When deepfake is increasingly becoming a problem, scientists have come up with a counteractive strategy. Researchers have shared details about how frequency analysis of images can detect deepfake.
Frequency Analysis To Detect Deepfake
Reportedly, researchers from Ruhr-University Bochum have devised a tool that can detect deepfake images. The tool leverages frequency analysis to distinguish between deepfake images and the original pictures.
Briefly, they addressed the trouble of identifying computer-generated fake images. Stating how these images come alive, the researchers explained that computer models, Generative Adversarial Networks or GAN, play a key role in generating these almost-real images.
The technique precisely uses two algorithms. While the first one creates a fake image, the second analyzes it to detect it as false. If detected, it then commands the first algorithm to revise the image. This goes on until the second algorithm no longer detects the image as fake.
Certainly, with such precision and perfection, this deepfake creates more troubles then one can imagine. They are especially dangerous given the fake news dilemma of today’s world.
Hence, the researchers have proposed using frequency analysis to detect the deepfake images. The technique involves converting the image to frequency domain via discrete cosine transform (DCT), which they describe as,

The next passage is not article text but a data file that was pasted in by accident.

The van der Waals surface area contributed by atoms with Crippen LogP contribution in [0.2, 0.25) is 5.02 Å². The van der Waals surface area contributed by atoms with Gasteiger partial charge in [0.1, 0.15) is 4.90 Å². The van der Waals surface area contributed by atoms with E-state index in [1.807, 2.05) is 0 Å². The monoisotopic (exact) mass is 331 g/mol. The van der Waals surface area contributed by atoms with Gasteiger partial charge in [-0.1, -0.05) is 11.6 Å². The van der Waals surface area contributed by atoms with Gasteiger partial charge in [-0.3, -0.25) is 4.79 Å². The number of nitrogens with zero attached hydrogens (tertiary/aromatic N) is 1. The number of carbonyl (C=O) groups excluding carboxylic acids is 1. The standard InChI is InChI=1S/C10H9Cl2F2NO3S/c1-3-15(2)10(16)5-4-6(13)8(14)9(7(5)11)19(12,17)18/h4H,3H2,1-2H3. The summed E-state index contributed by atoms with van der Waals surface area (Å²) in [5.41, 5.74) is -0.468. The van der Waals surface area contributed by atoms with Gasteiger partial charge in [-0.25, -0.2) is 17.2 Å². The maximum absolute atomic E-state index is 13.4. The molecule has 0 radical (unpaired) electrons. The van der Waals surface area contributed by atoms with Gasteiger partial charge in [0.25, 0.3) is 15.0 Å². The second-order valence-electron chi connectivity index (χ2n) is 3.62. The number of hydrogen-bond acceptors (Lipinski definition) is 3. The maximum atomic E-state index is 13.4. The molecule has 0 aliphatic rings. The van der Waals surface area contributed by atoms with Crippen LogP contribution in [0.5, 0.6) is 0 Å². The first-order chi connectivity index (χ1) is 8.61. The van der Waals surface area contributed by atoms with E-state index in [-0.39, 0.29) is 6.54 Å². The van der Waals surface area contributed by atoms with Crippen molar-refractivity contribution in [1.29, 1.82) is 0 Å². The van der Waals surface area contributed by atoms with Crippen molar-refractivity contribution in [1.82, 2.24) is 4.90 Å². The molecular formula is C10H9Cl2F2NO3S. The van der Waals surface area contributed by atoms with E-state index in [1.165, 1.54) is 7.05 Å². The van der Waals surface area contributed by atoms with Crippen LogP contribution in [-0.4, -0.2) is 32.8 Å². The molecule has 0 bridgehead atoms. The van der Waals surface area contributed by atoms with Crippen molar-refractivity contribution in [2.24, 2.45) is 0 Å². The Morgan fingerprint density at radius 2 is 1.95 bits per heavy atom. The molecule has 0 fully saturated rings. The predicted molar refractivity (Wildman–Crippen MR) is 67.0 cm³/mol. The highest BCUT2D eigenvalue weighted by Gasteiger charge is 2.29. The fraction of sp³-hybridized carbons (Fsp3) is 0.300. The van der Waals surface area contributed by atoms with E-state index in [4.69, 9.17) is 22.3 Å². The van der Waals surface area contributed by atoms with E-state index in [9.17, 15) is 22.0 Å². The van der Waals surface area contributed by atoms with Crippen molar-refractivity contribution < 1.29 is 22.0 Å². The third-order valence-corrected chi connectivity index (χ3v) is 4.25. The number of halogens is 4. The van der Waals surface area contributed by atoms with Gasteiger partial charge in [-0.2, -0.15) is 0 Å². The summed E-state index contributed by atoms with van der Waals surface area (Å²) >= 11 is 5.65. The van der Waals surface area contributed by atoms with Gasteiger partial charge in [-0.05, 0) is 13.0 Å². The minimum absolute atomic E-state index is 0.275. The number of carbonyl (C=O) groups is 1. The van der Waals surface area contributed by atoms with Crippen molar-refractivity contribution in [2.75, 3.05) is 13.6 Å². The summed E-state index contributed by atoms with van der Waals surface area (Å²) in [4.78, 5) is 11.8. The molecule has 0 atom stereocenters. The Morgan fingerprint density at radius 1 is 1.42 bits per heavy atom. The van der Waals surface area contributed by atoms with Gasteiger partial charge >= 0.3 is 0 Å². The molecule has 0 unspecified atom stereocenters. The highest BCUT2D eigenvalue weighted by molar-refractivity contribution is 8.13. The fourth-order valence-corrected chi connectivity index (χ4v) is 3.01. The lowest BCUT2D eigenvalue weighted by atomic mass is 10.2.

The DCT expresses… a finite sequence of data points as a sum of cosine functions oscillating at different frequencies. The DCT is commonly used in image processing due to its excellent energy compaction properties and its separability, which allows for efficient implementations.
In their study, they analyzed real images from Flickr-Faces-HQ (FFHQ) data set and fake StyleGAN-generated images. Comparing the DCT spectrum of the two showed some clear differences. Thus, observing the artifacts in the computer-generated images helps in their identification.
In their study, the researchers also elaborate on the impact of upsampling techniques on DCT spectrum. While GAN-generated images exhibit artifacts in the frequency spectrum, they further trained their model according to the different upsampling techniques (nearest neighbor, bilinear, and binomial).
Furthermore, they also tested the technique for analyzing images that experienced perturbations due to image uploading. For instance, whether the artifacts persisted if the image gets uploaded to social media. They could establish that their classifier resisted most of the perturbations (blur, crop, compression) except noise.
So, that depicts the effectiveness of their technique to detect fake images.
Although, it is still possible for an adversary to evade the classifiers via specially crafted image perturbations. Nonetheless, since the model makes use of the weakness present in almost all GAN architectures, it’s still viable for the future.
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